Focus On Strict Margins of Accuracy
We often mistake that the hardest feat of accuracy performed at an indoor range is sending a bullseye all the way to the end of the firing lane. Whether 25 or 50 yards, this action can be a waste of time. Why? Because we’ve not performed the necessary work that allows us to get the most out of shooting at distance.
Typically, it goes like this: A shooter fires a couple of magazines at 10 yards. They feel confident with their ability. Then they send the target all the way back to the end of the bay. However, once the target is at distance, the shooter will frustrate himself/herself with trying to score accurate hits.
So why are they failing? Because full-size bullseyes and silhouettes are easy to hit at close distances. Therefore we receive a false-positive regarding our performance. With egos high, we attempt to test our skill, but not in the most purposeful way by jumping from, say, 10 yards to 25.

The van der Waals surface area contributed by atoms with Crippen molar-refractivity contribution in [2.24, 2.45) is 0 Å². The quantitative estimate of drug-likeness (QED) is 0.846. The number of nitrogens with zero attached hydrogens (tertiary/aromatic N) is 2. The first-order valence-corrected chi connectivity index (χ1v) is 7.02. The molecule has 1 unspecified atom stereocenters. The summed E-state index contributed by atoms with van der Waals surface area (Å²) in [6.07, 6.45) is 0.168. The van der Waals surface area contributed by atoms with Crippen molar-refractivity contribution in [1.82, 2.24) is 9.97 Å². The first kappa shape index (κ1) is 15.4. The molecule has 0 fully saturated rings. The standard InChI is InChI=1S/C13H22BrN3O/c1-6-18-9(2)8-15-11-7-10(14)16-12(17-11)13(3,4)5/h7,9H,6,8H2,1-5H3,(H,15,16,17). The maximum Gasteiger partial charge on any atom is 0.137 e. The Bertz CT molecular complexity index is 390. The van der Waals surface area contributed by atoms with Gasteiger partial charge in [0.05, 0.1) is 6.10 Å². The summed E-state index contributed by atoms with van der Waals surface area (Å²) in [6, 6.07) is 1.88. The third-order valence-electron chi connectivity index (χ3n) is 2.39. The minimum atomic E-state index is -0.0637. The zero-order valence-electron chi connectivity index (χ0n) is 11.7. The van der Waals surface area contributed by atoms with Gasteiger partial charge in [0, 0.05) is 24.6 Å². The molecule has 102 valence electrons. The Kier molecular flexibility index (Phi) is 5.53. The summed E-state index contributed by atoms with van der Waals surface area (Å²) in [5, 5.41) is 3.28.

Added to that, shooters feel self-conscious after their target returns with poor results. Although you might not know the shooter to your left and right, it’s easy to feel judged.
Instead of sending the target all the way to the end of the bay, focus on shooting much stricter margins of accuracy (e.g. 2-inch dots) at 3 yards. Stricter accuracy standards at close distances also force you to diagnose micro-errors with your application of the fundamentals, versus shooting at a 12-inch bullseye that is more forgiving with error.
Save Ammo By Working On Hand Speed
If you are stuck shooting one round per second, you can still work on hand speed. But what if I’m also prohibited from drawing from the holster? Then you can still perform tabling drills.
A tabling drill is when you set an unloaded firearm on the table or bench in front of you and, on command, pick up the firearm, load it, then shoot. Tabling drills are great because their deviation from draw stroke movements force you to work on purposeful speed in a different way.